Thought Leadership

Stress, Anxiety, Pain, and Tears

This industry is designed to make or break you quickly. Either you have it, or you don't.

You have to wake up the earliest, stay the latest, make the most calls, and set the most meetings…just to get one deal.

Once you get the deal, you have to navigate the mental gymnastics that are needed to get a deal over the finish line.

This business is equally as lucrative as it is mentally challenging.

It changes you. You become a deal junkie. Relentlessly looking for the next larger deal. You keep trying to increase the frequency and commas of your paychecks.

Why? Because the next new guy will do it to make a name. The next broker will get the deal.

But that mindset costs you.

This business will steal your youth and personal relationships if left unchecked.

How do you get less attached to any one specific deal? Find another and another. So, the pattern is never-ending.

Some people may only want to connect with someone that looks like them in the business. I typically don’t have that luxury. Very few people look like me in the world of commercial real estate.

The good news? I have the amazing love and support of my wife, who, as a clinical psychologist, helps me ensure I don’t set a habit of suppressing my emotions.

Dr. Anjali Ferguson a clinical psychologist, says:

“Given the capitalistic nature of our society, it is easy to become hyper-focused on work/career and output. The pandemic significantly increased these pressures when it illustrated how easily someone’s livelihood could be impacted or changed. These pressures remain a consistent source of stress that can have long-term mental and physical health impacts. We know through science that stress is one of the most debilitating factors in someone’s life. The unpredictability, inconsistency, and heightened demand of commercial real estate can possibly leave someone in a constant state of fight/flight. With poor coping and stress management skills, if left unchecked, these symptoms can significantly impact all aspects of someone's life ranging from physical functioning in a day to relationships, parent-child dynamics, and overall mood/well-being. “

I know the value of a mental health day, but I also know the value of making sure I prospect daily. The two can co-exist together.

In my first year in the business, I used to write positive affirmations on my bathroom mirror daily. “You are a great agent”

“You will make it in this business”

“What you focus on expands”

I don’t think I really knew the value of these phrases because I was the only person saying it.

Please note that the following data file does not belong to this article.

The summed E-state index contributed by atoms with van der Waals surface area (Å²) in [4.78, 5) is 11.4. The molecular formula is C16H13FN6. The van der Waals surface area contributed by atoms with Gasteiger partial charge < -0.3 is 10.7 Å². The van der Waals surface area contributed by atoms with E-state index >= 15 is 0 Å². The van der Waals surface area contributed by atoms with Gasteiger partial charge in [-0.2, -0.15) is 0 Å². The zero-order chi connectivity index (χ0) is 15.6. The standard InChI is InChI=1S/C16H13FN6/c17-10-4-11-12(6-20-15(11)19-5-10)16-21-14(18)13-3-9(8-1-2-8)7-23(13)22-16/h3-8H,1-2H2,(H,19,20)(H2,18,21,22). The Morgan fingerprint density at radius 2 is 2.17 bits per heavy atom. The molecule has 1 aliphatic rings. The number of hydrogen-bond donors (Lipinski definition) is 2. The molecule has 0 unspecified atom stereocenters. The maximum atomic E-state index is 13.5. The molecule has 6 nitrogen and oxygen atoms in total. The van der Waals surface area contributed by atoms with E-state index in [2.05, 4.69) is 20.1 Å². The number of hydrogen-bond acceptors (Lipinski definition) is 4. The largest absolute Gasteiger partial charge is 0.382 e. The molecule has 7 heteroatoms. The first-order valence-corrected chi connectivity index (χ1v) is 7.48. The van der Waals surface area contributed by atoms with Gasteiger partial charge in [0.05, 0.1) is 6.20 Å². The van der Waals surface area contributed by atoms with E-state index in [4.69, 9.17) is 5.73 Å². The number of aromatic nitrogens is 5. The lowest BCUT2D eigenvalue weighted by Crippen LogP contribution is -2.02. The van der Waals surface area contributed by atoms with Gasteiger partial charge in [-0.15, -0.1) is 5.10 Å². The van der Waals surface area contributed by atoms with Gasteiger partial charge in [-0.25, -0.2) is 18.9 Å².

Hearing “NO” all day + micro-aggressions did take its toll on me. Having to drive for Uber to make ends meet after a full day of work was exhausting.

Driving 3 hours per day to get an opportunity was a lot of time in the car by myself to foster self-doubt.

Dr. Anjali Ferguson, a clinical psychologist, says:

  1. Start with boundary setting. It’s important you maintain a work/life balance. Don’t let work consume all aspects of your life. Set boundaries on the amount of time you spend in the office, on phone calls, on meetings, etc.
  2. Become aware of your emotional state. You have to be able to recognize and label negative emotions in yourself. That starts with admitting you feel things like stress and anger, and sadness. Once you label them, you can learn your triggers for these emotions, which will help better manage them when they occur.
  3. Prioritize rest and joy. This sounds simple, but it’s often the most easily overlooked. It’s important you take care of yourself, it helps buffer against difficult emotions. An easy place to start is by making sure you build up moments of joy for yourself (this means something different for everyone). Create a list of things that bring you joy and schedule them into your daily and weekly schedule.
  4. Be present. When you’re not working, be mindful, intentional, and present with your relationships. This may mean prioritizing certain times of the day with your loved ones, making sure you are dedicating all your attention to those interactions, avoiding work conversations, and putting your phone/computer aside.
  5. Build yourself up! Affirmations go a long way. It’s human nature for us to focus on the negative aspects of ourselves, but this can have significant impacts on self-esteem and ultimately impact our productivity and performance. Write or read daily affirmations as a way to remind yourself of your positive qualities. This can help you stay motivated and positive-minded.

So, if you are reading this in Commercial Real Estate, just make sure every day counts equally as much for your bank account and your own mental health. The better the both of them work together, the better YOU will be. The better YOU will be for your clients. The better YOU will be for your family and friends.

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